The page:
4) States' Rights: Then and Now
The concept of states' rights and the idea of state nullification of Federal laws is as old as the American Republic itself. In this episode we get into the beginnings of the sectional crisis in the 1820s, and trace these popular contemporary themes of conservative Constitutional interpretation to their ideological roots.
10 Dec 2013
6) Tocqueville's Tyranny of the Majority
"Democracy! Don’t you recognize that these are the waters of the deluge? Can’t you see them advancing ceaselessly with gradual but irresistible force?...Let us attempt, then, to foresee the future with open eyes and steady gaze.” -Alexis de Tocqueville In 1831, when Alexis de Tocqueville landed in New York, the United States was a country in transition. Caught somewhere in the evolution from an agrarian economy to commercial mercantilism, the young republic was a stage for competing and contradictory social paradigms. This episode explores the Frenchman's observations of early America, where he saw what has come to be known as the “soft despotism” of individuals in a democracy attempting to bend political power to their own benefit.
22 Dec 2013
5) Negotiation & Compromise
A broad discussion of the art of compromise in American politics, focusing on the Compromise of 1790 between Jefferson, Madison, and Hamilton. Why are ideological arguments ill-suited to the compromise needed to govern?
10 Dec 2013
17) Cold War I: Welfare v Socialism
This episode begins a thematic approach to 20th century history as Dr. Mitton explores the emergence of the American superpower and the simultaneous development of the social welfare democratic state. -- And why these two themes are mutually reinforcing.
6 Feb 2014
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16) Pearl Harbor & American Leadership
What specific United States policy was Japan responding to when they attacked Pearl Harbor on December 7, 1941? How did the Depression lead directly to World War II? And why, after half a century as the largest economy on earth, did the U.S. finally decide to take up the mantle of world leadership in 1941?
3 Feb 2014
15) Great Depression- Interlude to War
Two themes dominate 20th Century world history: The emergence of the United States as a global superpower, and the simultaneous emergence of the modern Social Welfare State. This episode examines the roots of both in the Great Depression. Was the depression inevitable? Was it a result of gross mis-management of the economy, or a natural by-product of laissez-faire capitalism...or both?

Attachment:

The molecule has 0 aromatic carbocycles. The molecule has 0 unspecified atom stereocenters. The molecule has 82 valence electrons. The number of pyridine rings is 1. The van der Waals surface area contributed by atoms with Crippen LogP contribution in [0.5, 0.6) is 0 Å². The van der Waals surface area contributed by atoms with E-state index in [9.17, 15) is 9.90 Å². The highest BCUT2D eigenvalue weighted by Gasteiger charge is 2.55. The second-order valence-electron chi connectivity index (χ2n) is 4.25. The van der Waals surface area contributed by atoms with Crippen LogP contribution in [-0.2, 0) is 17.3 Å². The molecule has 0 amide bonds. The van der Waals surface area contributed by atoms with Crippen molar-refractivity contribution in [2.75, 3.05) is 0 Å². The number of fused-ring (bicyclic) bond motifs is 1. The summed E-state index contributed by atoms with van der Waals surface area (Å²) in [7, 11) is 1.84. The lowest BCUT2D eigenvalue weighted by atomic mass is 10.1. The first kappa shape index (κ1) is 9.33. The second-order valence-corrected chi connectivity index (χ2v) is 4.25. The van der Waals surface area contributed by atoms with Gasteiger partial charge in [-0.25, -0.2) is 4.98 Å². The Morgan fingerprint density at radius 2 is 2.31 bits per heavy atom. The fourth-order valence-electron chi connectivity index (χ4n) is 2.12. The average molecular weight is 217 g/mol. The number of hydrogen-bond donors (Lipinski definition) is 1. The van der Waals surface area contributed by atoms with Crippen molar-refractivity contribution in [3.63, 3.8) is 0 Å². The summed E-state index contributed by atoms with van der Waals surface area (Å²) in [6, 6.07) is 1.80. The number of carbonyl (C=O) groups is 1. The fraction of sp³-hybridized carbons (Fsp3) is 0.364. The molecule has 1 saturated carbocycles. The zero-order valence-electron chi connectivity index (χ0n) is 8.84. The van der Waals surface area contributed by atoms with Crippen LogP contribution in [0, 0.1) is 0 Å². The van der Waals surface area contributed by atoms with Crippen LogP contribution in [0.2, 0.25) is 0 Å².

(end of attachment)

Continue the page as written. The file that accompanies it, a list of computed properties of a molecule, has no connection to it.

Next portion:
27 Jan 2014
14) Wilson, WWI, & the End of Idealism
The U.S. has officially declared war just five times; yet American troops have been involved in hostile incursions on foreign soil a total of 272 times! In this episode Dr. Mitton begins a discussion of American in the world. Woodrow Wilson understood that, as the largest economy on the planet, United States had responsibilities in the global community. But the horror of World War I disabused most modernists of the ideological notions of a global order based on self-interested nation states. - Join the discussion of the ideas that shaped a generation...and likely led directly to the most destructive conflict in the history of humankind: World War II.
26 Jan 2014
2) Genesis of Partisan Politics in U.S.
Despite the fact that no mention of political parties can be found in the Constitution, bitter partisan divides have characterized U.S. politics since George Washington's administration. In this episode Dr. Mitton first explores the unique qualities of the American political system that guarantee an acrimonious two-party system. Then he guides us through the issues that divided the country and characterized the first partisan battles of the 1790s. -- Issues and principles which are remarkably similar to those we still fight about today.
20 Jan 2014
13) Progressive Era III-Jim Crow
Prof. Mitton discusses how Jim Crow laws were actually a progressive policy response to conditions in the South. And we begin a thematic approach to 20th Century American history with a brief outline of how we got from a deeply racist progressive Democrat in the White House (Woodrow Wilson) to a progressive African-American Democrat President just a century later.
13 Jan 2014
12) Progressive Era II- Dueling Memories
Was the American West built by rugged individualism or by massive Federal intervention? Much of today's partisan battles are rooted in the stories both sides tell about the history of this era of American history. But the truth often lies outside either party's interpretation of events. For instance, can you tell the story of how the settlement of the West by Anglo-Americans led to the passage of the 16th Amendment establishing the income tax? What is the connection between the Transcontinental Railroad and the cultural breakthrough of womens' suffrage? Join Dr. Heath Mitton as he explores these and other lasting impacts of the Progressive Era.
13 Jan 2014